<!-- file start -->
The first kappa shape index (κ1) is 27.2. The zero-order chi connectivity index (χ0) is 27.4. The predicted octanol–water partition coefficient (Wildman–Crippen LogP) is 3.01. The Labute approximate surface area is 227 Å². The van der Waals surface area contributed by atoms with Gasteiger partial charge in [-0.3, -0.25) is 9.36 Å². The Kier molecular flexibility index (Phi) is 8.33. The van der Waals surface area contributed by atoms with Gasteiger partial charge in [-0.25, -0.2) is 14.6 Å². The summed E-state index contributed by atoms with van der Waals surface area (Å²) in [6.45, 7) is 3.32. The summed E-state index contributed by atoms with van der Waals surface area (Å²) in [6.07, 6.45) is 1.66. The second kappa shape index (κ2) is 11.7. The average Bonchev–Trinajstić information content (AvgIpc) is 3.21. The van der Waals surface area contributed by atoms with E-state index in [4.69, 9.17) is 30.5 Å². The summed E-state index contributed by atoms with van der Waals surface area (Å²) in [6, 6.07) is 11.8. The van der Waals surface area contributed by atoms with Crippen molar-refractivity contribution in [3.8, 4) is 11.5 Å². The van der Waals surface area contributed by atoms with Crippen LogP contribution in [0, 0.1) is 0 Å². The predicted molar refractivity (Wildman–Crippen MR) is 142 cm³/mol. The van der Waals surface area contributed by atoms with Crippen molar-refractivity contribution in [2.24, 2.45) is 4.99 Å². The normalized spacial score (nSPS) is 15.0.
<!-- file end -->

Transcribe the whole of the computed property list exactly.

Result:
The first kappa shape index (κ1) is 27.2. The zero-order chi connectivity index (χ0) is 27.4. The predicted octanol–water partition coefficient (Wildman–Crippen LogP) is 3.01. The Labute approximate surface area is 227 Å². The van der Waals surface area contributed by atoms with Gasteiger partial charge in [-0.3, -0.25) is 9.36 Å². The Kier molecular flexibility index (Phi) is 8.33. The van der Waals surface area contributed by atoms with Gasteiger partial charge in [-0.25, -0.2) is 14.6 Å². The summed E-state index contributed by atoms with van der Waals surface area (Å²) in [6.45, 7) is 3.32. The summed E-state index contributed by atoms with van der Waals surface area (Å²) in [6.07, 6.45) is 1.66. The second kappa shape index (κ2) is 11.7. The average Bonchev–Trinajstić information content (AvgIpc) is 3.21. The van der Waals surface area contributed by atoms with E-state index in [4.69, 9.17) is 30.5 Å². The summed E-state index contributed by atoms with van der Waals surface area (Å²) in [6, 6.07) is 11.8. The van der Waals surface area contributed by atoms with Crippen molar-refractivity contribution in [3.8, 4) is 11.5 Å². The van der Waals surface area contributed by atoms with Crippen LogP contribution in [0, 0.1) is 0 Å². The predicted molar refractivity (Wildman–Crippen MR) is 142 cm³/mol. The van der Waals surface area contributed by atoms with Crippen molar-refractivity contribution in [2.24, 2.45) is 4.99 Å². The normalized spacial score (nSPS) is 15.0.